Jihyun Rosel Kim discusses hyphenated fluency in Canada
What is your primary language of communication?
One of the signs of adulthood is that you have to fill out many forms and surveys about yourself and your background. You are asked to categorize and divide your identity into knowable, and seemingly unending, labelled chapters: university admission, a new job, the newly-returned census.
You answer the questions with automaton-like movements: an utterly forgettable moment in your life. But sometimes, a mundane question stops you from mindlessly clicking next on a form.
What is the language that this person first learned at home in childhood and still understands? If this person no longer understands the first language learned, indicate the second language learned.
By now, I’ve spent over half of my life writing, speaking, working, and living in English. Most of my education has been in English. Almost all of my personal relationships are in English. Most people are surprised when I tell them that English is in fact my second language. And yet, there are times when the appearance—and the de facto primary status of English—slips away to reveal the other part of myself: a hyphenated identity that is almost a native speaker, but not quite.
I remember the first essay I wrote for graduate school. It wasn’t a good essay—the chief reason being procrastination and the general paralysis of pursuing an advanced degree. After I received the graded essay, I went to my professor’s office to discuss the aftermath. My bespectacled professor, a Romantics scholar, asked me tentatively whether English was my first language. In that moment, it felt as though he had pulled the last block of the Jenga tower of my English fluency, exposing its weak foundation. He lifted the mask that made me look almost the same as the other students, revealing that I was not quite it, but really something else altogether.
Mimicry is the ‘double articulation’ of colonial identity, where the difference of the colonial subject is always slipping away at the edges.
Homi Bhabha famously wrote the phrase, “almost the same, but not quite,” describing colonial otherness in his essay “Of Mimicry and Men: the Ambivalence of Colonial Discourse.” According to Bhabha, post-Enlightenment English colonial discourse shows its ambivalence toward colonial subjects in its “desire for a reformed, recognizable Other, as a subject of a difference that is almost the same, but not quite.” Mimicry is the “double articulation” of colonial identity, where the difference of the colonial subject is always slipping away at the edges. This slippage is significant, since colonial identity is often marked by striving to be something it is not, firmly demarcating the Other through this “almost” sameness from the colonizer. Therefore, in order to be successful, mimicry must “continually produce its slippage, its excess, its difference.”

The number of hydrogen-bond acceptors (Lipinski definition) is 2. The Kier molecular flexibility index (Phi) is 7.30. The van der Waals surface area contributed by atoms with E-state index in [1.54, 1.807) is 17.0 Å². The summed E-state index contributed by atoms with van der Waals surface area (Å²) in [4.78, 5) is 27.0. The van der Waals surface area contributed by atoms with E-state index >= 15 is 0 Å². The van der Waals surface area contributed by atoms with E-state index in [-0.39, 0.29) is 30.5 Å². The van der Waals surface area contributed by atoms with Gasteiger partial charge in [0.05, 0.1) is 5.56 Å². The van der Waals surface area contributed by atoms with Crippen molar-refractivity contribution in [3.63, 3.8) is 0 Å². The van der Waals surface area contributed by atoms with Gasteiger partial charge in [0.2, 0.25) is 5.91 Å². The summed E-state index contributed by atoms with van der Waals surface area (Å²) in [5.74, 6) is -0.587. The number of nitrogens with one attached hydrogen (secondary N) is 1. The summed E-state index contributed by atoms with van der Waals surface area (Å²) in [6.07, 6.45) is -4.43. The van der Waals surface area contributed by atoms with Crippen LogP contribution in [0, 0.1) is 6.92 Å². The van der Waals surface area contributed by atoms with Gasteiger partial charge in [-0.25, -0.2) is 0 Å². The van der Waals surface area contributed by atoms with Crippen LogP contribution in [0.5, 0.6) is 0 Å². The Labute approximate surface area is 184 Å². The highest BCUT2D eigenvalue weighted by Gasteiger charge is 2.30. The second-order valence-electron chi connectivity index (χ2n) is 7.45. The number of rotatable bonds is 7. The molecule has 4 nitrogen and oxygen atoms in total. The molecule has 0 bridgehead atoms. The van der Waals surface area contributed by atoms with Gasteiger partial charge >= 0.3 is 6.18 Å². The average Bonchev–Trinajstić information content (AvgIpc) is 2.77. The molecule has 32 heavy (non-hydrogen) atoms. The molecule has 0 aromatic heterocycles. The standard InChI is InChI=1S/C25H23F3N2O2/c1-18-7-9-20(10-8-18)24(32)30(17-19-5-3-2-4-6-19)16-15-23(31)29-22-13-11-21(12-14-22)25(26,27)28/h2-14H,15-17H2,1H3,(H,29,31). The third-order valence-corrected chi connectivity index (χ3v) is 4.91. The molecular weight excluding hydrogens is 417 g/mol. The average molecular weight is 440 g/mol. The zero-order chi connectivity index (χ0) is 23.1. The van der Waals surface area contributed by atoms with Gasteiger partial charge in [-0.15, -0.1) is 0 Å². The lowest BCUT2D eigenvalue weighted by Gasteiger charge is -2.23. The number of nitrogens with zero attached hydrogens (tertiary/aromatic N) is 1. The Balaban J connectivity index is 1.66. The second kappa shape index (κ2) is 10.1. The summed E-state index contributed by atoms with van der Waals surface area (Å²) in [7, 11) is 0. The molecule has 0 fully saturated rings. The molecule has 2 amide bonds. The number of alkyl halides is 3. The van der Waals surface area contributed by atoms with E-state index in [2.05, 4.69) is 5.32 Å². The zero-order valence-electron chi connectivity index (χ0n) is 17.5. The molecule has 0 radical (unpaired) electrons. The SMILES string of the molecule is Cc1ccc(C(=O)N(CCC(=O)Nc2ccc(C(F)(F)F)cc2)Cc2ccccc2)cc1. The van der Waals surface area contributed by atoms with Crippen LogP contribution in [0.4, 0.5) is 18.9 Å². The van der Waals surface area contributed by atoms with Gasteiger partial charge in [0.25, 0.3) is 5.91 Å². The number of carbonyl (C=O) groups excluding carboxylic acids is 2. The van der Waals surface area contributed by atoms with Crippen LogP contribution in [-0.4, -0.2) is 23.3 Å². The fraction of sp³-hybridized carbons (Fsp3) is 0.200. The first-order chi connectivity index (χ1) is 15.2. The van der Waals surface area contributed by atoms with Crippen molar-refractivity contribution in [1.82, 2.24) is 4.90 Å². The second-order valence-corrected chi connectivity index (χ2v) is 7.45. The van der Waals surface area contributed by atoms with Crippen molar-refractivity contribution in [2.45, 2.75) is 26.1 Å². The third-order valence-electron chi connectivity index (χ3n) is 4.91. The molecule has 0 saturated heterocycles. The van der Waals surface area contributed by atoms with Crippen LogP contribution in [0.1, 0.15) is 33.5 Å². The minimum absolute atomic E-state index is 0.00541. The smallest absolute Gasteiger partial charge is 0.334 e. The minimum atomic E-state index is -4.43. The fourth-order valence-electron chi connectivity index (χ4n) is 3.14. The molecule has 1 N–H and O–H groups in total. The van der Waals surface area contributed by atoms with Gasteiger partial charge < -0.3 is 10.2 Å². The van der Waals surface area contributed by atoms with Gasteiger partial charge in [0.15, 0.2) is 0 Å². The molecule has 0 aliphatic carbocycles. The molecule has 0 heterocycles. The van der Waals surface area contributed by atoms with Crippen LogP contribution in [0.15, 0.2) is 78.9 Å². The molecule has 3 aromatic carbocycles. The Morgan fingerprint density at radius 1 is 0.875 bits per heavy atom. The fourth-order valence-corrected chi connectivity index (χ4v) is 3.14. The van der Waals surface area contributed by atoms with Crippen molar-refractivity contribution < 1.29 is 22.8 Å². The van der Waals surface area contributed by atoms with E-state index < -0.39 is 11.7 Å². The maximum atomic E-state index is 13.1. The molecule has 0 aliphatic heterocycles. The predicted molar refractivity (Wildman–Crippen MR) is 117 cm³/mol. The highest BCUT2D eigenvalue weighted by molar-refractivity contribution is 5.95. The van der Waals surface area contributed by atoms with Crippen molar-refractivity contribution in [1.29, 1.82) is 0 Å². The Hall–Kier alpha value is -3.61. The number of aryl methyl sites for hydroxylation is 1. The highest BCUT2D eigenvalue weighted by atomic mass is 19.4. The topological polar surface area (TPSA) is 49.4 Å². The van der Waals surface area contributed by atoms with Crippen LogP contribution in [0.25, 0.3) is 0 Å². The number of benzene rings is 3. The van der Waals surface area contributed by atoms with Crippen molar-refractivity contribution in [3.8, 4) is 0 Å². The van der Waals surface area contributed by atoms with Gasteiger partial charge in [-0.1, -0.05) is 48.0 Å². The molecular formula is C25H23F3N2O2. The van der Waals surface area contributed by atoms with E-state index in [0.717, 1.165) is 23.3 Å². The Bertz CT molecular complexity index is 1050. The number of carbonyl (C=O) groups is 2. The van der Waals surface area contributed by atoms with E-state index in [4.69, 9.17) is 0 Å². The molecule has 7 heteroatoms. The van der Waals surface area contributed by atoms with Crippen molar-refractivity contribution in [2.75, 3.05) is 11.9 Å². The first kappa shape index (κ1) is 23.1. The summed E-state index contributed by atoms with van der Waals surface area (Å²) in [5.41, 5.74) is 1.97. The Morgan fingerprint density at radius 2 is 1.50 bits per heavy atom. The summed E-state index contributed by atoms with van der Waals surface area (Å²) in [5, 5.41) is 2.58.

To situate myself, I am not a colonial subject, but an immigrant living on colonial land.
In my childhood, English was a language outside of myself. It was a language of another place that seemed so foreign it became unreal. For a brief period in Korea, my parents subscribed me to English lessons where I would have a short conversation with a “native English speaker” over the phone every morning before school. The stock English phrases I spoke—“I am 8 years old; I live in Korea”—felt like spells, where I would elicit specific responses from my anonymous, disembodied teacher. When I said, “my favourite colour is green” on the phone, my native English speaker teacher would tell me that his favourite colour was blue. These phrases, so divorced from my everyday life, seemed magical and I would memorize those 10-minute portals into another dimension.
Just before my 12th birthday, my family decided to immigrate to Canada. Suddenly, the spells that were contained in my morning routine became my real life.
Building fluency in a language is an exercise in tedium. It feels like being told to climb a mountain in pair of flip-flops. I only remember particular moments during this struggle to understand what was going on around me. I remember watching My Best Friend’s Wedding at the house of another Korean girl who had come to Canada as a young child. She laughed so many times as I sat in stony confusion. I remember reading bulky picture books meant for children at the library. I remember trying to read Anne of Green Gables because I had read the Korean version a few months earlier and not understanding a word.
Building fluency in a language is an exercise in tedium.
Some months later, I had my turn to demonstrate my progress in the English language. We were in “Language Arts” class—something I had been allowed to attend after a year in ESL classes—and the teacher decided to play a spelling bee game. We were split into two teams. Each student had to spell a particular word the teacher read out. The word I got was artificial.